Motorola Mobility's valuation takes a hit in trading

Motorola (NYSE:MOT) began trading as two separate companies on the New York Stock Exchange Friday, and Motorola Mobility took a hit as investors sought to value the new entities. However, since the company's split is not yet official, stocks of the two companies are not yet being traded live.

Motorola plans to split in early January into Motorola Mobility, which will house the company's handset and set-top box units, and Motorola Solutions, which will sell radios to enterprises and government as well as handheld scanners. Motorola Mobility was trading under the ticker "MMI.WI," and Motorola Solutions was trading as "MSI.WI." The "WI" stands for "when-issued" and this type of trading allows institutional and other sophisticated investors to value companies ahead of live trading. Motorola will stop trading as "MOT" on Jan. 4.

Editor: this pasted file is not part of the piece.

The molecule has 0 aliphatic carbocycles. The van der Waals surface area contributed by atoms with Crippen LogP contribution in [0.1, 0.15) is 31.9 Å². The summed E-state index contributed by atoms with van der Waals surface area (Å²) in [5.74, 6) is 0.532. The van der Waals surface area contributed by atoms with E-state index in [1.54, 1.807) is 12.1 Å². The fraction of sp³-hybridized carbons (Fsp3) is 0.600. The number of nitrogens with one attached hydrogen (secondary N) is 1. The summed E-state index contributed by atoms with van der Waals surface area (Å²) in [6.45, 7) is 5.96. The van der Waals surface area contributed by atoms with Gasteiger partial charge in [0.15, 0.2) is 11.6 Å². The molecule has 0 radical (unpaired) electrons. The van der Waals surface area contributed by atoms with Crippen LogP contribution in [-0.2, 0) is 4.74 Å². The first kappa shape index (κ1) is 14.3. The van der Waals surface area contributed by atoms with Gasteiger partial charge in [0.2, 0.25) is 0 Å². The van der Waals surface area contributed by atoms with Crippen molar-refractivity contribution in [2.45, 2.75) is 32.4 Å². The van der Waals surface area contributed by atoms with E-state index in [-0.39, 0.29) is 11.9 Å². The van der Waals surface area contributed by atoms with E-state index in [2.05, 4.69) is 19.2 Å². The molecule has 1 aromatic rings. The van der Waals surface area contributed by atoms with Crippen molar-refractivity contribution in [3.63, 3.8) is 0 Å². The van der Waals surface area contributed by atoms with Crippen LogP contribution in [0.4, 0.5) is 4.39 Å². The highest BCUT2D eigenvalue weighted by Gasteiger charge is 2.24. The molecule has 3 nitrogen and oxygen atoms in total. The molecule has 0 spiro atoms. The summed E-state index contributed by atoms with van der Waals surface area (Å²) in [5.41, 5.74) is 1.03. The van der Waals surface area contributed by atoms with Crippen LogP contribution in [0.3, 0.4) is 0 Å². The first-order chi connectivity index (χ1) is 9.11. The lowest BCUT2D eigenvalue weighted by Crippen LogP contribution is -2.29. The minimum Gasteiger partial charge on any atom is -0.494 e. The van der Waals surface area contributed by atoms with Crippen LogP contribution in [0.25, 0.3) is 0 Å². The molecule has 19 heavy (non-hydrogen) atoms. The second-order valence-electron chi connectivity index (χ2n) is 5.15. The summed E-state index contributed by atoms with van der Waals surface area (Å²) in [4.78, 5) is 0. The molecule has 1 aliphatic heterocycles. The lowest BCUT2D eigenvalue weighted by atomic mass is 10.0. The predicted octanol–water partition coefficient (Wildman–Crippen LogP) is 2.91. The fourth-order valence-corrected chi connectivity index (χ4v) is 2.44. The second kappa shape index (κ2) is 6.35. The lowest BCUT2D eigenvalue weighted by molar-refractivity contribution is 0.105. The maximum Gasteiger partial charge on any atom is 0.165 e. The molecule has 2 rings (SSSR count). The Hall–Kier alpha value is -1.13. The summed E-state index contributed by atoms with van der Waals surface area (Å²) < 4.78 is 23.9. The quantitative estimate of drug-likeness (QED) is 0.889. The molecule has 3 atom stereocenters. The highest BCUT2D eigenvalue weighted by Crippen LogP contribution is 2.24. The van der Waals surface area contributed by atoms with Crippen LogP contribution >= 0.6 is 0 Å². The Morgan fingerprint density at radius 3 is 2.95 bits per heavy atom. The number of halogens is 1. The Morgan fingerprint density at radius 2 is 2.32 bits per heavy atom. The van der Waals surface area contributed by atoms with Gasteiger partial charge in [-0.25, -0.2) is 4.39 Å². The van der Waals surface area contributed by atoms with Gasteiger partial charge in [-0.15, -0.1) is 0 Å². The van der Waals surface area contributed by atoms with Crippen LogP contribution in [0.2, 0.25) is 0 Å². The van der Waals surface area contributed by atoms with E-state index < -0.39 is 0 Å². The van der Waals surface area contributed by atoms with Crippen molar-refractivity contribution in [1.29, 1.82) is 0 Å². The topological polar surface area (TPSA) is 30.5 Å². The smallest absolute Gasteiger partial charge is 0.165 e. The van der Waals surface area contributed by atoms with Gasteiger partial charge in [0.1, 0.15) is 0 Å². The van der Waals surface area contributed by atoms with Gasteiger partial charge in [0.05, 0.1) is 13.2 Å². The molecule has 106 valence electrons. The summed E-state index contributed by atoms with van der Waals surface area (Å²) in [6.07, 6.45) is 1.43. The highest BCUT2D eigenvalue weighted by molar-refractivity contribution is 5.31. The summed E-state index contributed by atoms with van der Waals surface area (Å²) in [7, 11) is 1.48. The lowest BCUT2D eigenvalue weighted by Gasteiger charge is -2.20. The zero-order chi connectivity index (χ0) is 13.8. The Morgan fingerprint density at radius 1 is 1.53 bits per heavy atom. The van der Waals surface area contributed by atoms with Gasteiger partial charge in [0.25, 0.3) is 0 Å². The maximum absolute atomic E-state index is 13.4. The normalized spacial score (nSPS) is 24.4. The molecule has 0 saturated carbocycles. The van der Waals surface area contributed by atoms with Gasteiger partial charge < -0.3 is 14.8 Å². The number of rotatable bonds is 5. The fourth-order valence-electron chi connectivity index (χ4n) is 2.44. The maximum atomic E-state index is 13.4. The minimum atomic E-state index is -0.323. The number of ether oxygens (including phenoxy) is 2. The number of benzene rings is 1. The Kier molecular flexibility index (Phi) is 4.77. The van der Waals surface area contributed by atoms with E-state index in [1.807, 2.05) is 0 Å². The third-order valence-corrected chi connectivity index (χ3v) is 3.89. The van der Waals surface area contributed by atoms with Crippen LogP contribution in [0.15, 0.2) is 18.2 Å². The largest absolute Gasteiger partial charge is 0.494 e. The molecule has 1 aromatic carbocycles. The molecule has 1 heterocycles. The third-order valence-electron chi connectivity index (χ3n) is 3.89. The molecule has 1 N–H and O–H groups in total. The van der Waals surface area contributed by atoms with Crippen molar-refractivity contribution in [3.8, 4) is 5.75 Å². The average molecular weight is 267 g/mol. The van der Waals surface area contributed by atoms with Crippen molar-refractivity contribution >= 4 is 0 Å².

Motorola Mobility lost 9 percent to $25.05 per share, giving it a total value of about $7.4 billion, while Motorola Solutions rose 3.2 percent to $40.50, giving it a value of $13.7 billion.

Motorola plans to give $3.5 billion to Motorola Mobility, which will use the cash to expand and help pay for acquisitions. Sanjay Jha, Motorola's co-CEO and the man who will lead the Mobility business, said recently that Verizon Wireless' (NYSE:VZ) competitive actions in the first quarter of next year could have "an impact" on Motorola's financial results during the period. Although Jha did not provide additional financial specifics, he said Motorola is working to minimize the problem by expanding its Android smartphone distribution with additional U.S. carriers including AT&T Mobility (NYSE:T), Sprint Nextel (NYSE:S) and T-Mobile USA.

Verizon is widely expected to begin selling the Apple (NASDAQ:AAPL) iPhone early next year.

For more:
- see this WSJ blog post (sub. req.)
- see this Barron's blog post
- see this WSJ article (sub. req.)

Related Articles:
Motorola plans reverse stock split before spinoff
Motorola giving handset spinoff a gift of $3.5B
Motorola brings back set-top box exec Moloney
Motorola gives more breakup details ahead of split
Motorola's handset unit rings up Q3 profit

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